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A Year of Poor Planning Led to Carmakers’ Massive Chip Shortage


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20 January 2021


Video commentary for January 19th 2021


Eoin Treacy’s view

A link to today’;s video commentary is posted in the Subscriber’s Area. 

Some of the topics discussed include: Megacaps have reverted to the mean, emerging markets continue to outperform, mainland to HK rotation, commodities steady,  


Weekly Warm-up: More Stimulus May Mean Less for Markets

Thanks to a subscriber for this report from Mike Wilson at Morgan Stanley which may be of interest. Here is a section:


Eoin Treacy’s view

A link to the full report is posted in the Subcsriber’s Area.

The US government expects to issue about $1 trillion more bonds than the Fed currently expects to buy in 2021. Without a clear move to boost the amounts committed to the bond buying program yields will inevitably rise. It’s a simple supply and demand argument. Of course, no one really believes the Fed will fail in its commitment to provide assistance while unemployment is well above trend.


A Year of Poor Planning Led to Carmakers’ Massive Chip Shortage

This article by Debby Wu, Gabrielle Coppola and Keith Naughton for Bloomberg may be of interest to subscribers. Here is a section:

Carmakers don’t deal directly with TSMC and other contract chipmakers. Instead, they work with auto-part suppliers like Robert Bosch GmbH and Continental AG, which in turn deal with automotive-chip designers including NXP Semiconductors NV and Infineon Technologies AG.

While those two European chipmakers both make some parts in-house, they outsource a significant portion of production to TSMC and other foundries. It’s difficult for automotive-chip designers to get their orders prioritized by foundries because their volume is dwarfed by their consumer-electronics peers.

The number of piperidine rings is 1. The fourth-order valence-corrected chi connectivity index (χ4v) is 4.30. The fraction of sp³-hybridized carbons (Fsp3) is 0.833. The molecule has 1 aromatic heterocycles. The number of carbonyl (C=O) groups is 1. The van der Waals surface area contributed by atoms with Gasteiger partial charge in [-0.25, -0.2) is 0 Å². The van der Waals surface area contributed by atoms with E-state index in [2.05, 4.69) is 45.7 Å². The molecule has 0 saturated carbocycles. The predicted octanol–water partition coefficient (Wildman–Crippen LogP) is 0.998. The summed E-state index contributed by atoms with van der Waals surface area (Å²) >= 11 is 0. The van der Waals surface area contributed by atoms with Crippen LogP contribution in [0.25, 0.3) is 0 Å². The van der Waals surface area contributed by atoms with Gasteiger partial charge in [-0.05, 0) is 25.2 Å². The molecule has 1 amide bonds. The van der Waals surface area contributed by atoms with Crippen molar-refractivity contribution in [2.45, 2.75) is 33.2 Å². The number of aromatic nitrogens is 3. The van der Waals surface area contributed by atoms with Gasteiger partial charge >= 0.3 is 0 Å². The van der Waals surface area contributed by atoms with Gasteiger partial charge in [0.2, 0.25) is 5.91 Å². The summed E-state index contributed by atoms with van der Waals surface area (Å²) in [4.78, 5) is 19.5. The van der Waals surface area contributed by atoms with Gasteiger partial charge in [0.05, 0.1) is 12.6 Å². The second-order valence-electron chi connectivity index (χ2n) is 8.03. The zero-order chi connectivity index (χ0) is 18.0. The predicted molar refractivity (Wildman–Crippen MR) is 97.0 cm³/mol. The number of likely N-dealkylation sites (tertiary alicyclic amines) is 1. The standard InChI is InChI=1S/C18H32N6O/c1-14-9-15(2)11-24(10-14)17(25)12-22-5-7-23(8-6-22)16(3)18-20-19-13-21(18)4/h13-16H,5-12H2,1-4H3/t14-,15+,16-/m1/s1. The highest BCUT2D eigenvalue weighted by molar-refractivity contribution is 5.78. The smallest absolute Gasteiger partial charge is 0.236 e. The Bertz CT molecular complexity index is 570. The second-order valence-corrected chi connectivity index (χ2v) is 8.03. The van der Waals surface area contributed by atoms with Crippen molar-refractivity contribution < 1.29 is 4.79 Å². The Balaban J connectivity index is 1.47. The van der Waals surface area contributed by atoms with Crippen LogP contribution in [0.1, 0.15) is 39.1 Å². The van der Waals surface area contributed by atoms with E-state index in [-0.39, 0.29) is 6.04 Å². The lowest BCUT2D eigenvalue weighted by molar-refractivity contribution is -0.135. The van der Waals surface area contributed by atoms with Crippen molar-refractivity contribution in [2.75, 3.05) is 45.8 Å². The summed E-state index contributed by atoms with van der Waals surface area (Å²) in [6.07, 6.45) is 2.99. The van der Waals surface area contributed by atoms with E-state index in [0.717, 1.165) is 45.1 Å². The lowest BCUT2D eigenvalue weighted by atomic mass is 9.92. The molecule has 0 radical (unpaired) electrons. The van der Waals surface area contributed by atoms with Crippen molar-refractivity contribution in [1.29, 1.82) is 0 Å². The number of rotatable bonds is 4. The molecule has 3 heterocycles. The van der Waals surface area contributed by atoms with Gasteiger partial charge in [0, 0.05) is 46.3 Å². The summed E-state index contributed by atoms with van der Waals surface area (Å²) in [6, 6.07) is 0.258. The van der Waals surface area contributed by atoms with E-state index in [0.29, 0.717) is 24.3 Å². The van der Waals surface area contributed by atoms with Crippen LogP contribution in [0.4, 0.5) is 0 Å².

Because of carmakers’ “just-in-time” manufacturing model, their suppliers worried about quick inventory buildups and canceled orders originally planned for foundries in the first half of 2020, the people said. At the same time, foundries began seeing a surge in demand for gadget chips after Apple Inc.Samsung Electronics Co. and Chinese brands prepped an avalanche of 5G devices including the iPhone 12, which require as much as 40% more silicon content as 4G handsets.

One contract chipmaker notified all its customers in the third quarter that it might be time for them to place more orders as it anticipated a rebound in demand, but automotive clients demurred and ended up being the last ones to seek more capacity, one of the people said.


Eoin Treacy’s view

Globalisation enabled just in time manufacturing. With abundant labour and companies willing to build to whatever spec was desired, large companies no longer had to hold inventory. The expense of warehousing and commodity trading disappeared. That removed a source of volatility from balance sheets. Meanwhile, the supply ecosystem of parts and equipment was considered strong enough to weather a minor hurdle. First the trade war and then the pandemic poked large holes in that practise.

The byword in 2nd and 3rd quarter earnings calls was “resiliency”. That means holding more inventory. So far there is little sign that companies have made the transition to thinking more than 10 weeks forward. The challenge is chip manufacturers only have so much capacity. Resiliency has been an urgent consideration for China’s tech companies as they respond to US sanctions. They have led the world in stockpiling.


Copper: Staying elevated in 2021

Thanks to a subscriber for this report from UBS which may be of interest. Here is a section:


Eoin Treacy’s view

A link to the full report is posted in the Subscriber’s Area.

Copper has always been leveraged to the traditional drivers of economic growth; infrastructure and communications. The big question for the coming decades is how much of a role will it play in the power generation and transportation sectors. This is a wholly new demand growth avenue for the metal so the growth in demand for green energy and electric vehicles will have a strong influence on investor enthusiasm for the metal.


Eoin’s personal portfolio – stop triggered on hedge position

Eoin Treacy’s view

One of the most commonly asked questions by subscribers is how to find details of my open traders. In an effort to make it easier I will simply repost the latest summary daily until there is a change.


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